Now we can look at performance adjusted for expectations: $R_{ij} = Y_{ij} - E[Serve]_{ij}$. This is simply the residual of actual serve win percentage against the expected. There is certainly more that could explain performance but this at least goes far in removing opponent effects when looking at match-to-match variation in serve performance.

Below is the density of these residuals for Sabalenka’s matches from 2019 thru 2021, centered at a fixed 60% serve win in each year. There is some difference from year to year but in all years we see multiple match results that are more than 10% below and above her average. Interestingly, there is more skew in 2021 and the upper end of her performance swings up to 20% above her average.

So we are looking at performances on serve that could be anywhere on a 20 to 30% range. That seems big but is it really? Well let’s contrast with another top player, Ash Barty. Immediately we see much narrower densities for Barty with 2020 and 2021 in particular spanning a range closer to 10%.

What I want to look at next is to what extent the level of variation we see in Sabalenka’s serve performance could be making the path to a slam title that much harder?

We know that point outcomes in tennis are strongly related to the serve ability of each player. Using this, we can build a tournament simulation for a best of 3 Grand Slam that can let us see how changing the variation in Sabalenka’s serve and that alone influences her chance of a title win.

Tournament Simulator

• For each match over 7 rounds…
• Step 1. Draw $p_0$: the serve probability of opponent from a low-variance distribution with an average at 55%
• Step 2. Draw $p_1$: the serve probability for ‘Sabalenka’ from a distribution with an average of 60% and variance based on the consistency condition
• Step 3. Simulate tennis match given $(p_0, p_1)$ and determine winner
• Repeat Steps 1 thru 3 1,000,000 times to get a distribution for the Grand Slam outcomes under the given consistency condition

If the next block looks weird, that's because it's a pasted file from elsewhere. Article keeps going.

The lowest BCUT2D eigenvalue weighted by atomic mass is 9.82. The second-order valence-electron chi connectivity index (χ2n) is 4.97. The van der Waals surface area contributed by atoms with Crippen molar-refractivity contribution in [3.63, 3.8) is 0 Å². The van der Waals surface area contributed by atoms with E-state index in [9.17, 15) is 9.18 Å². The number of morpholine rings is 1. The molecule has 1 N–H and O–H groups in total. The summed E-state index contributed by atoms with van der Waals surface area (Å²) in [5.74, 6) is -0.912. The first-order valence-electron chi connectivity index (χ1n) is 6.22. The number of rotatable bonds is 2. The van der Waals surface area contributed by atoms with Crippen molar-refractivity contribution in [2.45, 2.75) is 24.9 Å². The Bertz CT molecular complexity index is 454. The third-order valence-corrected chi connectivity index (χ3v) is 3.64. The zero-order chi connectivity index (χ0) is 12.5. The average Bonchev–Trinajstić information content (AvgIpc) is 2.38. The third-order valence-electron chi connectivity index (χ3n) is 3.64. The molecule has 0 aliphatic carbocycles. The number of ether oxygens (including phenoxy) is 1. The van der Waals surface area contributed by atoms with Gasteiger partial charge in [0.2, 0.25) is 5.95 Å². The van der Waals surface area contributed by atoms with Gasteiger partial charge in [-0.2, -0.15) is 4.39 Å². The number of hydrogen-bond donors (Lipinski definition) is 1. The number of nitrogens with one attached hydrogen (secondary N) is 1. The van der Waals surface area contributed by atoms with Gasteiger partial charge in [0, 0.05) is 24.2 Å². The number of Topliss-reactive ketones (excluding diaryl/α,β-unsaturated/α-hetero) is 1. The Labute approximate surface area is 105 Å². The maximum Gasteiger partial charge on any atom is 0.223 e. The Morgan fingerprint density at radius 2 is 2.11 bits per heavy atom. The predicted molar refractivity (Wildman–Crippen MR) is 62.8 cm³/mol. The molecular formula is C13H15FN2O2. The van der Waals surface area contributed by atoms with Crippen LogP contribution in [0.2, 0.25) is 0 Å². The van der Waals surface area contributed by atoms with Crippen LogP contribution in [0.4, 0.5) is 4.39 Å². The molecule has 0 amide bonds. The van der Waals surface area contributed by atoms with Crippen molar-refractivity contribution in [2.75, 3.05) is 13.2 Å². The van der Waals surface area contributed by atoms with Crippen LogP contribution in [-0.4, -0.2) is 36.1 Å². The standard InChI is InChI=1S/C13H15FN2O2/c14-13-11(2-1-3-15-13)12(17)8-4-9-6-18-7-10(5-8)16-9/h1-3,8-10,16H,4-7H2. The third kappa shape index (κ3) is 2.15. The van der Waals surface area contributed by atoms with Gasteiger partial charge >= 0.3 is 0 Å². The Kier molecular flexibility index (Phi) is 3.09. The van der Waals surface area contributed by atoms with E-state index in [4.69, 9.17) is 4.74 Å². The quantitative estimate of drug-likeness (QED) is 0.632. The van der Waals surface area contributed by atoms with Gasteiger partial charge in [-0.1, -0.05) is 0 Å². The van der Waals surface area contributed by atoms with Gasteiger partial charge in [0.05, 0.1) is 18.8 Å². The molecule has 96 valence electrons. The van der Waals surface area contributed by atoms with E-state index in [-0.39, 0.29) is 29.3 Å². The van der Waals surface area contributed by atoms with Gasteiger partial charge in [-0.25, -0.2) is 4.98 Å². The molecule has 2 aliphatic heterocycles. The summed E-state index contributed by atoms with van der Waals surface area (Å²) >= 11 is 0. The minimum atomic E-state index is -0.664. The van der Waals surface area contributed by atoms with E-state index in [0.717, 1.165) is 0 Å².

By assuming the same strength of opponent for all matches, we aren’t reflecting the actual reality that opponents should generally get more difficult with each round. So are absolute win chance won’t be a good estimate for the real case. But this simplification shouldn’t prevent us from seeing how increasing variation in performance from match to match could make 7 consecutive match wins relatively harder.

What are the consistency conditions that I considered? There were a total of 10 and the distributions of the serve probability are shown below. The colors indicate the inconsistency in terms of the frequency that a match serve win chance is more than 2 percentage points away from the mean. It is a bit arbitrary but I think a measure that is easier to wrap our heads around than the standard deviation. The most consistent case has 40% of match performances outside this range while the most inconsistent has 97% of cases more than 2 percentage points away from the mean.

And the punch line…Starting with a slam title and 7 consecutive match wins, we see a clear negative effect of inconsistency. In fact, in terms of the 2% region, there is a steep drop off once more than 70% of performances are more than 2 percentage points from the mean. In relation to the standard deviation in performance, the title win chances are close to linear and we see a drop in chances of about 2 percent with every 5 percentage point increase in SD. We see similar effects for 5 and 6 consecutive match wins though the overall win percentage is obviously higher for each condition.

Now, these are extreme consistency conditions. In reality, Sabalenka is probably somewhere in the 10 to 15 point SD range so, supposing she could reduce that variance by half, we are looking at a gain of several percentage points in her overall win percentage. Not a massive contribution but, with only 4 opportunities a year at Grand Slams, it is a difference we can’t shrug off.

This small study of one aspect of consistency shows that the tournament simulator is a useful tool for investigating questions around match-to-match variance. And there are many more questions worth exploring.